But there is no sign the White House has done any strategic rethinking. The President continues to believe his own preaching, but his administration has become incapable of making the hard choices those beliefs require. Instead, it has been quick to embrace the showy, if transitory, political advantages that come from welcoming Kadafi into the family of nations and China's President on a tour of Boeing.
The many foreign dissidents and reformers who took Bush at his word are the first to pay the price for Washington's lack of backbone. They were told that, if they took risks for freedom, the U.S.A. would stand with them. Letting them down will make it all the more difficult to find constitutional democratic allies. Brave individuals are the real building blocks for transitions to constitutional democracy. Without them, as we have learned in Iraq, there are few alternatives to the tyranny that threatens us all.
Middle East -- Arabs, Arab States,
& Their Middle Eastern Neighbors
The Middle East -- Lebanon as a Geopolitical Problem
The Middle East & the Problem of Syria
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Danielle Pletka is Vice President for Foreign and Defense Policy Studies at the American Enterprise Institute for Public Policy Research. Ms. Pletka's areas of research and analysis include the Middle East, South Asia (India, Pakistan, and Afghanistan), terrorism, and weapons proliferation. In her capacity as the American Enterprise Institute's expert on Iraq, Pletka has developed a series of conferences on rebuilding post-Saddam Iraq, as well as a project designed to promote constitutional democracy in the Arab world. From 1992 to 2002, she was a senior professional staff member for Near East and South Asia with the United States Senate Committee on Foreign Relations, where she was Chief Aide to Senator Jesse Helms. Prior to working with the Senate Foreign Relations Committee, Pletka was a staff writer for Insight Magazine (1987-1992) and a editorial assistant with the Los Angeles Time and Reuters, in Jerusalem (1984-1985).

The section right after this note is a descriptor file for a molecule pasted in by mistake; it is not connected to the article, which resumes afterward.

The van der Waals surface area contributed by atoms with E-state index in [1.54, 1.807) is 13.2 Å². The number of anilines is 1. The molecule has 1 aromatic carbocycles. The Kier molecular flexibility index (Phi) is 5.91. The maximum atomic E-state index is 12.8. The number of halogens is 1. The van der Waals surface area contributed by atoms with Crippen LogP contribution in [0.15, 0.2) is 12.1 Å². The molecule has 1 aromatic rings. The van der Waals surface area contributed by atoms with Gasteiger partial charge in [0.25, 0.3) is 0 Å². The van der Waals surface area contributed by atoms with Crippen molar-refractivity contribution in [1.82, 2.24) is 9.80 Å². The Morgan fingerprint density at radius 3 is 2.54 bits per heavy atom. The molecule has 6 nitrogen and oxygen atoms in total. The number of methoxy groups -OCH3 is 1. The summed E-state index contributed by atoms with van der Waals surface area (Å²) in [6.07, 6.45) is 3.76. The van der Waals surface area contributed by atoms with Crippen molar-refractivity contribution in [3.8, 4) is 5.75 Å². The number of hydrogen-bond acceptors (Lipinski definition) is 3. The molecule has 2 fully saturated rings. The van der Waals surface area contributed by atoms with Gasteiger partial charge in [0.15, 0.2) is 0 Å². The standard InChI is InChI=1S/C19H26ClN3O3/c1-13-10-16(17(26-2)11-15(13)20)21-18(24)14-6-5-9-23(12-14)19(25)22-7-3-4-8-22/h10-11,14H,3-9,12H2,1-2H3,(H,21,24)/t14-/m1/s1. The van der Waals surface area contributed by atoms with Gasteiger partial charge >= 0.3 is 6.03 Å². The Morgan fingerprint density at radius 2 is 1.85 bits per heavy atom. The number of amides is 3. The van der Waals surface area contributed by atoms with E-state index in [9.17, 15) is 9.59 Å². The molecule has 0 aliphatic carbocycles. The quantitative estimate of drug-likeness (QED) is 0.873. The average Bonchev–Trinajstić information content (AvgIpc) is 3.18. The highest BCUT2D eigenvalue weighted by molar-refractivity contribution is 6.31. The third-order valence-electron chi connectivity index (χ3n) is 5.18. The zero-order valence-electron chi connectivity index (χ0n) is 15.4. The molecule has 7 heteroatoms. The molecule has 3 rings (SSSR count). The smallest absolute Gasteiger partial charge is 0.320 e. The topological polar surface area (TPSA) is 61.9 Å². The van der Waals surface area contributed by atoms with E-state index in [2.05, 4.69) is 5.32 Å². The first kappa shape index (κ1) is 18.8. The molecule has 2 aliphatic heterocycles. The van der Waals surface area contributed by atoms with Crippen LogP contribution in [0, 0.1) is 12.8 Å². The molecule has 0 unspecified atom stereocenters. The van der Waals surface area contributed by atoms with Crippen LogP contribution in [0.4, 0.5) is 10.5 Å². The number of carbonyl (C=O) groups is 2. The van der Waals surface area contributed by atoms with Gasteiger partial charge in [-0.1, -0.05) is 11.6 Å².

Dr. Michael Rubin, a Ph.D. in History (Yale University) and a specialist in Middle Eastern politics, Islamic culture and Islamist ideology, is Editor of the Middle East Quarterly and a resident scholar at the American Enterprise Institute for Public Policy Research. Dr Rubin is author of Into the Shadows: Radical Vigilantes in Khatami's Iran (Washington Institute for Near East Policy, 2001) and is co-author, with Dr. Patrick Clawson, of Eternal Iran: Continuity and Chaos (Palgrave Macmillan, 2005). Dr. Rubin served as political advisor to the Coalition Provisional Authority in Baghdad (2003-2004); staff advisor on Iran and Iraq in the Office of the U.S. Secretary of Defense (2002-2004); visiting lecturer in the Departments of History and International Relations at Hebrew University of Jerusalem (2001-2002); visiting lecturer at the Universities of Sulaymani, Salahuddin, and Duhok in Iraqi Kurdistan (2000-2001); Soref Fellow at the Washington Institute for Near East Policy (1999-2000); and visiting lecturer in the Department of History at Yale University (1999-2000). He has been a fellow at the Council of Foreign Relations, the Leonard Davis Institute at Hebrew University, and the Carnegie Council on Ethics and International Affairs.
The foregoing article by Danielle Pletka was originally published in the Los Angeles Times, May 26, 2006, and can be found on the Internet website maintained by the Middle East Forum.